The last part of this post has been modified in September 2015 to reflect the outcome of debates on the risk of undue interference by providers of means to sharing with the activities of sharing for their commercial benefit.
In the years to come, the delineation of a non-market sphere of sharing between individuals of digital works will be a key policy issue. Such a delineation is of course a condition of recognizing a right for individuals to share most likely in association with putting in place a new contributive financing. Up to now, the attention has been mostly on defining “non-market”. I defend here that it is no less important to stress the fact that sharing occurs “between individuals” if we want for the new right to deliver positive cultural effects and to be in good synergy with other facets of a thriving cultural economy.
Sharing between individuals is the act(s) by which a copy of a file is transmitted (by swapping storage devices, by making it available on a blog or on a P2P network, etc.) from a storage “under sovereign control of an individual” to a storage under sovereign control of another individual. “Under sovereign control of an individual” is obvious for a personal computer, a personal disk or a smartphone1. However this notion also extends to a remote storage on a server, when the storage space is under the control of the user and no one else, for instance for the storage space of an ISP subscriber or cloud storage when the provider has no control whatsoever on the contents of the storage.
Sharing is non-market if it does not give rise to any income, direct or indirect (for instance advertising revenue) for any of the two parties. The notion of income is to be interpreted strictly, as monetary income or barter against a marketable physical commodity. In contrast, to enter into possession of a file representing a digital work that can in other contexts be marketed is no case an income.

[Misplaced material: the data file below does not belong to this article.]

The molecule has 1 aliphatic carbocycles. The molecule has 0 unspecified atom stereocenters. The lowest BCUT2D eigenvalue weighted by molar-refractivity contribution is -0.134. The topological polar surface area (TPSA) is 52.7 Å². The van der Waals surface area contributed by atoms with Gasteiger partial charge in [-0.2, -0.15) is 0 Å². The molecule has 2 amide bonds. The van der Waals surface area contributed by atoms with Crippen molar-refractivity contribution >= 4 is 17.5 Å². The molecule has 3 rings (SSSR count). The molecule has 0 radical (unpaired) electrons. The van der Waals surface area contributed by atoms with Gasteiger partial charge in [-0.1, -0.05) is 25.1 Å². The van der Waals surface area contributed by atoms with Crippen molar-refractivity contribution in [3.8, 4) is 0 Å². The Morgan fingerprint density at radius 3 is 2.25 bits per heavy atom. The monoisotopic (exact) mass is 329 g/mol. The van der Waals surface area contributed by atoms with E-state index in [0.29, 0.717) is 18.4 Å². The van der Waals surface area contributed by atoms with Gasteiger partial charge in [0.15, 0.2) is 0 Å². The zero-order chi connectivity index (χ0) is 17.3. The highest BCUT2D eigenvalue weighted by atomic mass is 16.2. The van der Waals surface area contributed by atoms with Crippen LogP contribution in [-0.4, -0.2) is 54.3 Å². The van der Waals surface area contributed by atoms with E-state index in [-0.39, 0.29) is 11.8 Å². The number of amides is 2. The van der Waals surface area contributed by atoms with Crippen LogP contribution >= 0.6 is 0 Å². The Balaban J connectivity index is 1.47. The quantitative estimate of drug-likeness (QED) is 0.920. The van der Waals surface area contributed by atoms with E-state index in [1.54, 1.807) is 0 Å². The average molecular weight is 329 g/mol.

Finally, if one legalizes non-market sharing between individuals, providing means to such sharing, for instance operating a DC++ hub, an eMule server or a BitTorrent tracker, without centralizing the digital contents themselves and without associating advertising to downloads or viewing/listening/reading should be legal, as providing the means to a legal activity should be.
However, to prevent providers of means to sharing from using their power to orient sharing according to their economic interests, it is important to condition the legality of this activity to the absence of interference with the nature of sharing. For instance, it would not be authorized to favour some works or some users who share more demanded works.
In symmary, there are three criteria:
- that sharing is non-market for all individuals involved,
- that file transmission is decentralized (from individuals to individuals),
- that there is no interference by providers of means with what is shared or the performance of sharing.
This post is also available in: French
- There are some caveats for the latter, where the device manufacturer or the telecom operator often retains some control on the device and its contents, cf. f.i. the iPhone of an iTunes Match subscriber. [↩]